Extension Lead Test - Page 3

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Re: Extension Lead Test



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 I don't know the answer.You must remember thought that the 75c cable rating
is the highest temperature of the environment that a cable of that rating
can be used. Could you explain what the rating of your cable has to do with
your project. Presumably you didn't have any protection for your cable
otherwise it would have tripped.

Metro



Re: Extension Lead Test


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Today I was working with a colleague doing a network cable
installation in a local club.
While there, I noticed an black coloured extension cable of
approximately 15 metre, with moulded ends (ie: not home made) that
was clearly marked 0.75 mm sq on the cable.

If not for recent discussions on this forum, I wouldn't have even paid
attention to it.

It stood out because the writing on the black cable was in white. It
was connected to an urn.  I would guess this would easily be a 10a
load.
The urn wasn't on so I don't know how hot it would get. I informed the
person in charge that the cord was illegal and should be destroyed and
replaced.
He claims that they bought a quantity of extension cords of various
lengths along with  "disco" type lighting (spotlights, lasers, chasers
etc) from a "reputable  (and PA) equipment supplier on the Gold Coast
and there was nothing wrong with the cord, it worked fine".
There were heaps of them used in their "nightclub" area for all the
disco lights, and also for plasma screens etc.

They couldn't get them anywhere else in black colour and "other
colours glow under the UV disco lights".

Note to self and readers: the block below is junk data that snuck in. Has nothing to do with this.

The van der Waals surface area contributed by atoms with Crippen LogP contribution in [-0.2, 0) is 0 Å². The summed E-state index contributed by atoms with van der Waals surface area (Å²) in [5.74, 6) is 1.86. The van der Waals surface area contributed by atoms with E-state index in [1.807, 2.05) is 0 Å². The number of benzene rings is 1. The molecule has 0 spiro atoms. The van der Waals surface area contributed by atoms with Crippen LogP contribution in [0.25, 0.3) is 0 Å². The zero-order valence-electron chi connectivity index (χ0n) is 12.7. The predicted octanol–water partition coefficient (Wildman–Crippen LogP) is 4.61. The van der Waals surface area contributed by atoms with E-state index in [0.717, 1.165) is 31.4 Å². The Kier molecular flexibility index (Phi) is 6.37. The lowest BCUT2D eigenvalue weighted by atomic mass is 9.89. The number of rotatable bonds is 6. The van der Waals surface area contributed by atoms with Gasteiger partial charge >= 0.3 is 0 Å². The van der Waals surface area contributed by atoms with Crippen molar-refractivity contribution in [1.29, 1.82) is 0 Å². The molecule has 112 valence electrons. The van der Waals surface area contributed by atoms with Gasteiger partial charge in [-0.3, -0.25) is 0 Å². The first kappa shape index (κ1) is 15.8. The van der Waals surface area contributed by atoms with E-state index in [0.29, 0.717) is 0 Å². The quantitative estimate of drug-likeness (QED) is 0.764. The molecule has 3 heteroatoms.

Told him that by all means keep them, if you want to risk a fire, and
to be responsible for the consequences.

Re: Extension Lead Test



"kreed"

While there, I noticed an black coloured extension cable of
approximately 15 metre, with moulded ends (ie: not home made) that
was clearly marked 0.75 mm sq on the cable.

It stood out because the writing on the black cable was in white. It
was connected to an urn.  I would guess this would easily be a 10a
load.

The urn wasn't on so I don't know how hot it would get. I informed the
person in charge that the cord was illegal and should be destroyed and
replaced.

** Where did you get that idea from ???

The 1 sq mm conductor, 10 amp rated extension cable I tested reached its max
safe operating temp of 75C with 24 amps passing through it.

A simple calculation shows that a 0.75 sq mm version would dissipate the
same heat per metre if the current were 21 amps. ( 21 squared / 24 squared
= 0.76 )

So there is a big safety margin above nominal for both cables and the
difference in current handling is fairly small.

Most IEC leads use 0.75 sq mm and so do many extension leads.


.....   Phil




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